The best option in such cases is to work with a partner that specialises in integrating payment methods and then making them available through a single API. Such a partner should also be able to provide much-needed expertise in how to optimise the payment experience for each LPM. 

Are there other ways in which working with a payments partner can help boost conversions? 

Payments infrastructure players should be able to help PSPs and their merchants integrate targeted value-added services. These might range from white-labelling, allowing the whole payment process to be seamlessly merchant-branded, to adding extras such as payment-status updates and even chargeback facilities.

With the right mix of value-added services, it’s possible to tailor your checkout and payment experiences precisely to the preferences of the local market. For instance, if you know that consumers are particularly low on trust, keeping them informed at every step of the payment process will help to calm fears and reduce abandonment rates. 

How can a merchant or PSP get started with payments integration and optimisation? 

Investigating the causes of low conversion rates should involve looking at everything – from the quality of the integration, through the efficiency of the money flow to the configuration of the technical handover between each different service in the chain. 

The team responsible must have visibility of the entire payment process and access to all stakeholders, internal and external, in the payments chain. It must also have the technical, UX, and other skills and knowledge required to fault find across the entire process. 

Sometimes, it’s possible to form such a team in-house. At other times, it pays to work with external experts. PPRO is one of the industry’s leading experts in optimising conversion rates at the point of payment. We have an entire team – with some of the industry’s best experts in banking, regulatory requirements, and technical integrations – dedicated to the task.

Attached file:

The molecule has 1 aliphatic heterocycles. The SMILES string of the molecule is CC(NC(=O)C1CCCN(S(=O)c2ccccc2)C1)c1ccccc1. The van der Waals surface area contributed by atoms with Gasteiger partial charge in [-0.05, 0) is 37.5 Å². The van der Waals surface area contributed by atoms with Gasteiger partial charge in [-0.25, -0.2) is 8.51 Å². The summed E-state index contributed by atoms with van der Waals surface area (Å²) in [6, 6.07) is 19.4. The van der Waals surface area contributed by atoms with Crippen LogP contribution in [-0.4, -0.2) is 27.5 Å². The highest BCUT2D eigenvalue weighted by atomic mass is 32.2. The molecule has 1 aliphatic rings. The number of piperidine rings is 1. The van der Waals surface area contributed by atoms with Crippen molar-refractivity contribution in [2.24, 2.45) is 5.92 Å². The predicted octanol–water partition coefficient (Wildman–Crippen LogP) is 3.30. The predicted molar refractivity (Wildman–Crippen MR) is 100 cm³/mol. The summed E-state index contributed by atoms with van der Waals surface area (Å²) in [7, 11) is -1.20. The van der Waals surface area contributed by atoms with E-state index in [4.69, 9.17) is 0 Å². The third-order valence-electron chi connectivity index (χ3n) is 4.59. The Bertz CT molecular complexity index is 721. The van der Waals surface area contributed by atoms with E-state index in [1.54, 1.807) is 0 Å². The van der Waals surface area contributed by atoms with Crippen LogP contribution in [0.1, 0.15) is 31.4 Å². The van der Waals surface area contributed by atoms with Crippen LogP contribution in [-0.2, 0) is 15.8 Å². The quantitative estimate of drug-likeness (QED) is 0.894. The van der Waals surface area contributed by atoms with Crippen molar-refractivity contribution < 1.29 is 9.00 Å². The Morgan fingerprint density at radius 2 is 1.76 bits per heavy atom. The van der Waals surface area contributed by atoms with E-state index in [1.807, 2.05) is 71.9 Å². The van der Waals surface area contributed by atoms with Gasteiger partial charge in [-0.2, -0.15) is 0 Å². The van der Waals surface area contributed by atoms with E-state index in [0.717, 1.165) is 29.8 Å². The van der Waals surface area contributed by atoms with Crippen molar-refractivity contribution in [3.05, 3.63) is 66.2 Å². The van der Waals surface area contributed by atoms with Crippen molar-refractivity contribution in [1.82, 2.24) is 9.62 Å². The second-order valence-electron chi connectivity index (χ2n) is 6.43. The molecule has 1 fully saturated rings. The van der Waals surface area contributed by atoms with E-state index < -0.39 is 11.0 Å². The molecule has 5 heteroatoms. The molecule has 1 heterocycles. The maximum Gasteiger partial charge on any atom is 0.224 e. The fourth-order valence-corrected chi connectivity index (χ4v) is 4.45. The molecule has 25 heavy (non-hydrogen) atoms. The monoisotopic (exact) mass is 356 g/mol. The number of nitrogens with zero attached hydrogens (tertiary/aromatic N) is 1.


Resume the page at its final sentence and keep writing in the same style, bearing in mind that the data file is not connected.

To find out more about conversion-rate optimisation on the payment page, download the FREE PPRO eBook on the subject.

This interview was first published in our Cross-Border Payments and Ecommerce Report 2021–2022, which taps into the fast-growing cross-border market and provides a comprehensive overview of trends and developments that are pivotal in this space, being the ultimate source of information for ecommerce businesses interested in expanding globally. 

About Claire Gates

Claire leads PPRO’s sales and marketing efforts, making sure that they are highly integrated and have a strong go-to-market focus. Prior to joining PPRO, she was the CEO for Paysafe Pay Later, which she helped to expand across EMEA and North America. A fintech expert with over 25 years of experience, Claire has also held positions at American Express, Virgin Money, Mastercard, and Citi. She is a passionate advocate of workplace diversity, and she mentors several startups.


About PPRO

PPRO is the top global provider of local payments infrastructure, powering growth for payment service providers and enterprises with payment platforms. Companies at the forefront of payments technology leverage PPRO’s unified platform, expert services, and local payment methods to boost sales in over 100 ecommerce markets worldwide. In 2020 alone, PPRO processed over USD 11 billion for its customers, including companies such as Mollie, PayPal, Worldpay, and many others.

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Keywords: ecommerce, online shopping, merchant, online payments, payments , payment processor, PPRO
Categories: Payments & Commerce
Companies: PPRO
Countries: World
This article is part of category

Payments & Commerce